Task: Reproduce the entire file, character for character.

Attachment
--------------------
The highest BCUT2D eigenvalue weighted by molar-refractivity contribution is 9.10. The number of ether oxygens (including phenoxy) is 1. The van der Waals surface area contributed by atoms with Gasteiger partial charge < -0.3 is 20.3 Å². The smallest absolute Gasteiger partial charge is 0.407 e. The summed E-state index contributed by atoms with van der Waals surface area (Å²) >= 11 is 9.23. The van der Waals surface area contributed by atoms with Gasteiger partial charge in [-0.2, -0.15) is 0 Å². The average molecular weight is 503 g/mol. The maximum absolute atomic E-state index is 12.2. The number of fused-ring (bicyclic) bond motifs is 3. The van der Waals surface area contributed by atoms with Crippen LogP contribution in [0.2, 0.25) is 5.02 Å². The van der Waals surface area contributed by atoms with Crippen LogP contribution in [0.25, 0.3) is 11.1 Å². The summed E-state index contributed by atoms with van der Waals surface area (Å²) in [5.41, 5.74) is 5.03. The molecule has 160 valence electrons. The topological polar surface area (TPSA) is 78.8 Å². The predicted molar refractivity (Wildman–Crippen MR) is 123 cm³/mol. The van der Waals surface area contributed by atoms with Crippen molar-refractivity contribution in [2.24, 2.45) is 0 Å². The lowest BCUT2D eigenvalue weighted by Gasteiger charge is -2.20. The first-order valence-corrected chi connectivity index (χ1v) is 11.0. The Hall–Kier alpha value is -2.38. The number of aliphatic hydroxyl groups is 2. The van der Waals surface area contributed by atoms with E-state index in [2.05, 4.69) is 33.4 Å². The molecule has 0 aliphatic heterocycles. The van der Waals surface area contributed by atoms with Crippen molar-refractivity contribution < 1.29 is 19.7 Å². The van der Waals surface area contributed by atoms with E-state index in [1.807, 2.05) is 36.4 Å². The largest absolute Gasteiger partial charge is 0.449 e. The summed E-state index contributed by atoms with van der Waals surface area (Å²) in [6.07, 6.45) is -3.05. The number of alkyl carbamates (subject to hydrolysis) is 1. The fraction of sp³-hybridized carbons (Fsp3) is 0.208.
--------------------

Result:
The highest BCUT2D eigenvalue weighted by molar-refractivity contribution is 9.10. The number of ether oxygens (including phenoxy) is 1. The van der Waals surface area contributed by atoms with Gasteiger partial charge < -0.3 is 20.3 Å². The smallest absolute Gasteiger partial charge is 0.407 e. The summed E-state index contributed by atoms with van der Waals surface area (Å²) >= 11 is 9.23. The van der Waals surface area contributed by atoms with Gasteiger partial charge in [-0.2, -0.15) is 0 Å². The average molecular weight is 503 g/mol. The maximum absolute atomic E-state index is 12.2. The number of fused-ring (bicyclic) bond motifs is 3. The van der Waals surface area contributed by atoms with Crippen LogP contribution in [0.2, 0.25) is 5.02 Å². The van der Waals surface area contributed by atoms with Crippen LogP contribution in [0.25, 0.3) is 11.1 Å². The summed E-state index contributed by atoms with van der Waals surface area (Å²) in [5.41, 5.74) is 5.03. The molecule has 160 valence electrons. The topological polar surface area (TPSA) is 78.8 Å². The predicted molar refractivity (Wildman–Crippen MR) is 123 cm³/mol. The van der Waals surface area contributed by atoms with Crippen molar-refractivity contribution in [2.24, 2.45) is 0 Å². The lowest BCUT2D eigenvalue weighted by Gasteiger charge is -2.20. The first-order valence-corrected chi connectivity index (χ1v) is 11.0. The Hall–Kier alpha value is -2.38. The number of aliphatic hydroxyl groups is 2. The van der Waals surface area contributed by atoms with E-state index in [2.05, 4.69) is 33.4 Å². The molecule has 0 aliphatic heterocycles. The van der Waals surface area contributed by atoms with Crippen molar-refractivity contribution < 1.29 is 19.7 Å². The van der Waals surface area contributed by atoms with E-state index in [1.807, 2.05) is 36.4 Å². The largest absolute Gasteiger partial charge is 0.449 e. The summed E-state index contributed by atoms with van der Waals surface area (Å²) in [6.07, 6.45) is -3.05. The number of alkyl carbamates (subject to hydrolysis) is 1. The fraction of sp³-hybridized carbons (Fsp3) is 0.208.